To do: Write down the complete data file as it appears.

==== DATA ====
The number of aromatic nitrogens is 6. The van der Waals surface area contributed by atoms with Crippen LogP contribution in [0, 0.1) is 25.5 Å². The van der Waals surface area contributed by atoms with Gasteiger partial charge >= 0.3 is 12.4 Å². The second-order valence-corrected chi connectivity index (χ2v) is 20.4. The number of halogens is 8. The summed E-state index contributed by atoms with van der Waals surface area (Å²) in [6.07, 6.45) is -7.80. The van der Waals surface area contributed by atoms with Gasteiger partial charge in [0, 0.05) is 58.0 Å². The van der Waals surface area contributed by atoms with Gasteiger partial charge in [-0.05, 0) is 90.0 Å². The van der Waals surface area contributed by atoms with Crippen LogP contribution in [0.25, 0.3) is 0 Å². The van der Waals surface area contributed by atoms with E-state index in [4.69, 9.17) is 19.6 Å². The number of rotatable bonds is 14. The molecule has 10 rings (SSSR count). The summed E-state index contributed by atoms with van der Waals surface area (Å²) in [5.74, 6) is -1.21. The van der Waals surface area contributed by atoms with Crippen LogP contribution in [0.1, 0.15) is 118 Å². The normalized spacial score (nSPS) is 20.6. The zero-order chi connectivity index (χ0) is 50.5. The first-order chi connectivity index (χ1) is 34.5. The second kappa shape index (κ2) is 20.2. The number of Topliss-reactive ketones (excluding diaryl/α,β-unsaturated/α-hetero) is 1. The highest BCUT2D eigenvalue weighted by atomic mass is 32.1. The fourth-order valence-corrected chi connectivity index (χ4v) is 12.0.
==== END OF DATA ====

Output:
The number of aromatic nitrogens is 6. The van der Waals surface area contributed by atoms with Crippen LogP contribution in [0, 0.1) is 25.5 Å². The van der Waals surface area contributed by atoms with Gasteiger partial charge >= 0.3 is 12.4 Å². The second-order valence-corrected chi connectivity index (χ2v) is 20.4. The number of halogens is 8. The summed E-state index contributed by atoms with van der Waals surface area (Å²) in [6.07, 6.45) is -7.80. The van der Waals surface area contributed by atoms with Gasteiger partial charge in [0, 0.05) is 58.0 Å². The van der Waals surface area contributed by atoms with Gasteiger partial charge in [-0.05, 0) is 90.0 Å². The van der Waals surface area contributed by atoms with Crippen LogP contribution in [0.25, 0.3) is 0 Å². The van der Waals surface area contributed by atoms with E-state index in [4.69, 9.17) is 19.6 Å². The number of rotatable bonds is 14. The molecule has 10 rings (SSSR count). The summed E-state index contributed by atoms with van der Waals surface area (Å²) in [5.74, 6) is -1.21. The van der Waals surface area contributed by atoms with Crippen LogP contribution in [0.1, 0.15) is 118 Å². The normalized spacial score (nSPS) is 20.6. The zero-order chi connectivity index (χ0) is 50.5. The first-order chi connectivity index (χ1) is 34.5. The second kappa shape index (κ2) is 20.2. The number of Topliss-reactive ketones (excluding diaryl/α,β-unsaturated/α-hetero) is 1. The highest BCUT2D eigenvalue weighted by atomic mass is 32.1. The fourth-order valence-corrected chi connectivity index (χ4v) is 12.0.